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Project Number:
Dallas Measurements of Ozone Production
Lead PI:
Barry Lefer
Institution(s) Represented:
University of Houston- Barry Lefer, Pennsylvania State University- William Brune
AQRP Project Manager:
David Sullivan
TCEQ Project Liaison:
Doug Boyer
Awarded Amount:

Executive Summary- Project 10-034
Dallas Measurements of Ozone Production
The Dallas-Fort Worth-Arlington Metroplex (DFW) includes approximately 6.5 million people, making it the largest metropolitan area in Texas and the 4th largest in the United States. Given that the DFW area does not include large petrochemical facilities, the primary source of the anthropogenic ozone precursor NOx and VOCs emissions are the significant mobile source emissions and a number of large point sources, specifically electric power plants and cement kilns. While the ozone design value for DFW is very close to being in compliance with NAAQS 8-hr ozone standard of 84 ppbv it is interesting to note that ozone levels have not decreased significantly in recent years (Allen and Olaguer, 2004). In addition, improvements in the production of natural gas from a combination of horizontal drilling and hydraulic fracturing of the Fort Worth Basin of the Barnett Shale formation have resulted in a dramatic increase in both number natural gas wells and production of natural gas in the DFW region. The network of 18 TCEQ ozone monitoring sites in the DFW area is designed to capture both upwind and downwind ozone mixing ratios; the peak ozone values are frequently observed along the northwestern border of the network. This may be due to the prevailing southeast winds transporting polluted air from the urban areas, the recent increase in energy industry activities in the area, or some combination of the two.
The understanding of photochemical ozone production in the Dallas - Fort Worth (DFW) Metroplex is still incomplete (AQRP, 2010).  Central to gaining a better understanding of the DFW ozone issue is providing chemical measurements that can directly be compared to the SIP chemical transport models.  Measurements of the ozone production rates would quickly and significantly help constrain the degree to which the TCEQ chemical transport models are performing in a realistic way and improve the understanding of how these models can be employed for policy recommendations.  Direct measurements of the ozone production rate can be used to determine not only if the measured ozone is similar to the forecasted but if the measured at a site was produced locally or transported from somewhere else.  As the NAAQS for ozone decreases the distinction between transported (or background) ozone and locally produced ozone is critical. To help provide the measurements to reduce the uncertainty in our understanding of the conditions contributing to photochemical ozone in the Dallas area, two of the new Pennsylvania State University Measurements of Ozone Production Sensors (MOPS) are being deployed to continuously measure ozone production rates in the DFW region, beginning with the TCEQ Eagle Mountain Lake site (CAMS 75), and additional locations to be determined with the guidance of the AQRP and TCEQ.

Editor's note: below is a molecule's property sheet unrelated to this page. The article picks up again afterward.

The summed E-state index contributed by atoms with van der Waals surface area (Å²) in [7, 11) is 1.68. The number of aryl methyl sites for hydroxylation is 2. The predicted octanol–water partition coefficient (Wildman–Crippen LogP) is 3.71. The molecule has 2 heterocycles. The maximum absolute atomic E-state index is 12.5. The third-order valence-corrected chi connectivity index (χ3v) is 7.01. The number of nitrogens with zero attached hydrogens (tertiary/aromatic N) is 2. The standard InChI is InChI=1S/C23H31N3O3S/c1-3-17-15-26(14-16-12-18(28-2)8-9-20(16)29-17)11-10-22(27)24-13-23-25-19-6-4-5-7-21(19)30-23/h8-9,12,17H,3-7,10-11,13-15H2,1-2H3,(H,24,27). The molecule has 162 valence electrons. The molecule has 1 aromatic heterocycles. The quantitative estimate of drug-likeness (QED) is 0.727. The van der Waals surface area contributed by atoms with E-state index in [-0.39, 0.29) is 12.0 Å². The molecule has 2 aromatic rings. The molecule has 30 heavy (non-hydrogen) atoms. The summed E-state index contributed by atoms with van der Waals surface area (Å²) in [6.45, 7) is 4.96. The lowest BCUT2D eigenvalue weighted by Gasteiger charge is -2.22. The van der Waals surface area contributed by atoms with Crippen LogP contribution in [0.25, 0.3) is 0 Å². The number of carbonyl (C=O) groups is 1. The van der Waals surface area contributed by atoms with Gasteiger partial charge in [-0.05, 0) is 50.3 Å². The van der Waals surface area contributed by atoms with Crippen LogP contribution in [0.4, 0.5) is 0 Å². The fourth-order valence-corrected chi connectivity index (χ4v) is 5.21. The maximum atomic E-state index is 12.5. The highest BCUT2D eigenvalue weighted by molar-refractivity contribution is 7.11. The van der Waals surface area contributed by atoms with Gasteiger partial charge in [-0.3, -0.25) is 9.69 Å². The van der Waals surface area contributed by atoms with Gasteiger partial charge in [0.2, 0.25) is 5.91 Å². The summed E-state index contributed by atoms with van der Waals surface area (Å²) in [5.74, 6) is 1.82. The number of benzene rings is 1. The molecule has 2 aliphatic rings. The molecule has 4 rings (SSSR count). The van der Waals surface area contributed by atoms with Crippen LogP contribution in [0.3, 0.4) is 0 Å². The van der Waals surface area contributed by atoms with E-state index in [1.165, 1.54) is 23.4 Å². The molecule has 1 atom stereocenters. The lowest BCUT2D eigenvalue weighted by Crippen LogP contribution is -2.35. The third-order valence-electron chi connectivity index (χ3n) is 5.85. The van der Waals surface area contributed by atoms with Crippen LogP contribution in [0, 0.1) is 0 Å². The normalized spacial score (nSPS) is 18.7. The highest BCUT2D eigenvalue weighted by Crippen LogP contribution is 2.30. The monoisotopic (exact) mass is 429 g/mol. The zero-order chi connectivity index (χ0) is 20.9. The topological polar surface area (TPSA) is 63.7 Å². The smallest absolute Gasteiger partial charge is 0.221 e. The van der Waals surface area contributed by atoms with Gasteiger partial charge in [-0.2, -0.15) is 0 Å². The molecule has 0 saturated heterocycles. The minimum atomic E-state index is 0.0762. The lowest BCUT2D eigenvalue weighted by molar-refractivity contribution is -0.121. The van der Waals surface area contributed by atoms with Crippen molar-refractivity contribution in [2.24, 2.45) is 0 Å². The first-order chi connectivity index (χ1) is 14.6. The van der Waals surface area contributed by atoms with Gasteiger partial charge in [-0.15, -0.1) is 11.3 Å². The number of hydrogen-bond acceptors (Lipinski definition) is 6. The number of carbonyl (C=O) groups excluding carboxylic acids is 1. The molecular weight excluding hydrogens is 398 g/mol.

The data will show the temporal and spatial variability of in situ net ozone production rates in the DFW area, as well as potential NOx sensitivity.  This data will enable determination of the fraction of the ozone is produced locally compared to the transported or background ozone.  Coupling this data with speciated auto-GC data and other measurements (i.e. meteorological, ozone, NO, NOx, etc.) from the TCEQ CAMS sites where the instruments will be located will help determine how ozone production changes with varying air composition.  This information will be useful in developing ozone control strategies and determining whether local or regional controls may be best suited for this area in the State Implementation Plan.

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